In addition, the symmetry of intervention at the margins is no guarantee that the resulting adjustments in national money supplies are symmetric.There is little at present to prevent a central bank from trying to shift the burden of monetary adjustment onto its EMS partners by sterilizing its foreign intervention.
________From c Economics-Theory and Policy,4th Edition
4.Freedom of Contract
The main principle of the law relating to commercial transactions is based on the freedom of the contracting parties to agree as they wish. This principle comprises the freedom to choose whether one wants to enter into a contract at all, the freedom to choose one's contracting party and to agree on the contents of the contract and its general and specific terms. However, any freedom of contract is necessarily controlled by some fundamentals principles of the applicable national law which determine how contractual rights come into being and the effect on contractual undertaking of fraud, misleading statements, duress,coercion, mistake or other invalidating causes. It should also be observed that it may be impossible to obtain enforcement of some contracts and that the modalities of enforcement may differ in different jurisdictions.
Generally one cannot expect enforcement of contracts which are illegal in the jurisdiction concerned or which may have such an object that redress to enforcement authorities is unavailable. This is true for most illegal contracts as one cannot very well expect organs of the state to extend a helpful hand to those who have engaged in prohibited of undesirable activities. The same reluctance may well apply to contracts which are not illegal but merely of such a nature that the contracting parties should have to arrange their affairs without the assistance of the authorities, e.g. wagering contract or games for money.
In modern commerce, it would normally be impracticable to let the contracting parties individually negotiate each and every contract term. Instead, they would in most cases use ready-made texts appearing in different standard forms or clauses.It is also possible to use computerized texts available for different types of contracts. If so, it is only theoretically possible to base contract interpretation on the actual will and intention of the contracting parties themselves. Such standardised text have to be interpreted objectively and reference to contractual intent represents no more than a lip-service to the traditional paradigm of deriving the contents of contract solely from the will of the parties. The standard to be used is to assess how a reasonable person would understand the text rather than to examine how the actual contracting parties understood it, if they even thought about it at all. Such standardised texts originate from different sources. In some cases they are unilaterally prepared by one of the contracting parties and, in other cases,they are elaborated under the auspices of various trade organisations usually only representing one of the parties in a particular type of contractual relationship. However, trade organisations representing both parties in the contractual relationship may also have agreed on a standardised text, which is then usually called an agreed document. International organisations,such as the International Chamber of Commerce, Promote the elaboration of standard texts and principles which could be incorporated into commercial contracts by reference, In some cases, such standardised texts and principles could attain the status of international usage of trade and, if so, they could be deemed to govern the contracting relationship even in the absence of express reference.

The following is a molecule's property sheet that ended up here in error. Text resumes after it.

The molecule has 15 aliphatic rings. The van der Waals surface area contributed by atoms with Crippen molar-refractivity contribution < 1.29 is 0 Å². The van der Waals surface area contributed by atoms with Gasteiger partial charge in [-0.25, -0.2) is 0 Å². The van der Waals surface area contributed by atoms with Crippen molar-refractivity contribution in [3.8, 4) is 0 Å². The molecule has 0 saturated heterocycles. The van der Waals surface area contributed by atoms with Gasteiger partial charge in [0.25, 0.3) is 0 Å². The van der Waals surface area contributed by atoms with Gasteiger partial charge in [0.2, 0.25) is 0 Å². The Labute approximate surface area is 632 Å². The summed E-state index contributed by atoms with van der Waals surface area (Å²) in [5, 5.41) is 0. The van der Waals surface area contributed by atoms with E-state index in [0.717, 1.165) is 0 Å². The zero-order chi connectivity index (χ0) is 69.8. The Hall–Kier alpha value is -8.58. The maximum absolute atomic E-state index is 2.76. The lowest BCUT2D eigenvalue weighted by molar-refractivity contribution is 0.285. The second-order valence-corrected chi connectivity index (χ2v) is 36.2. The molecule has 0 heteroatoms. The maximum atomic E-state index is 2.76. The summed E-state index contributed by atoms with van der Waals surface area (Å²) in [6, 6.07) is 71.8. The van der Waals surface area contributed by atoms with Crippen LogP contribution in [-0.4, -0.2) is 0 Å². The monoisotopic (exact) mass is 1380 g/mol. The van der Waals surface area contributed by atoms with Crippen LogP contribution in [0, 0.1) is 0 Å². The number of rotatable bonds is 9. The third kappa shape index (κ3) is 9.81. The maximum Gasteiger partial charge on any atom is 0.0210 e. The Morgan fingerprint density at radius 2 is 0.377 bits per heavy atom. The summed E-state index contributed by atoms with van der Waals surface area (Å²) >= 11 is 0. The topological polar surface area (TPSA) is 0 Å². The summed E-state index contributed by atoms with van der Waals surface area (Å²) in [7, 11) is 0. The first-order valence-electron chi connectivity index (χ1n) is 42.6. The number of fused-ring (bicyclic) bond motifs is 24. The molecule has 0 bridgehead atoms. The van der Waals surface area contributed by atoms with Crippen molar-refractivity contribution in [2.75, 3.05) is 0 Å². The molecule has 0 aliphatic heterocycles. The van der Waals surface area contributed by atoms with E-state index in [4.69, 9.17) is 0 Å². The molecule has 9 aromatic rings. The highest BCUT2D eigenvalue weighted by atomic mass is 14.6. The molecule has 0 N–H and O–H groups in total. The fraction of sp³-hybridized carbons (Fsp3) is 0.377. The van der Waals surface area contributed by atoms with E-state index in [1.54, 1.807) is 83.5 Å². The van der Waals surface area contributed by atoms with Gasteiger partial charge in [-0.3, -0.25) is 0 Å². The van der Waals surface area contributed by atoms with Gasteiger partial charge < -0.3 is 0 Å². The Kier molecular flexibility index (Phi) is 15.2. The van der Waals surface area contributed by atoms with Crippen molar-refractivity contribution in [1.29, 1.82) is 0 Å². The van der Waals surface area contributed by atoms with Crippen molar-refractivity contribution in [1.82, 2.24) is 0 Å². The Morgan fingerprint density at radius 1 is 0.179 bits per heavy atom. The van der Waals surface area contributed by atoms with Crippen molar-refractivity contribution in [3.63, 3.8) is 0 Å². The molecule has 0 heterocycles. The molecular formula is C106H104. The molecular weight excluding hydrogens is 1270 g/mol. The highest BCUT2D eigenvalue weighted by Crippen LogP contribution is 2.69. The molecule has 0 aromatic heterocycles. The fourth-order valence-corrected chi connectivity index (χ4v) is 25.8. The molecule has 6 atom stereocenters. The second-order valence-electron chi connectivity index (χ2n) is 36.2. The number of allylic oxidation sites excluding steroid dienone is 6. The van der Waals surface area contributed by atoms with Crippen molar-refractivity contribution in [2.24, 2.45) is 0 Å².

________From Igogo, by ICC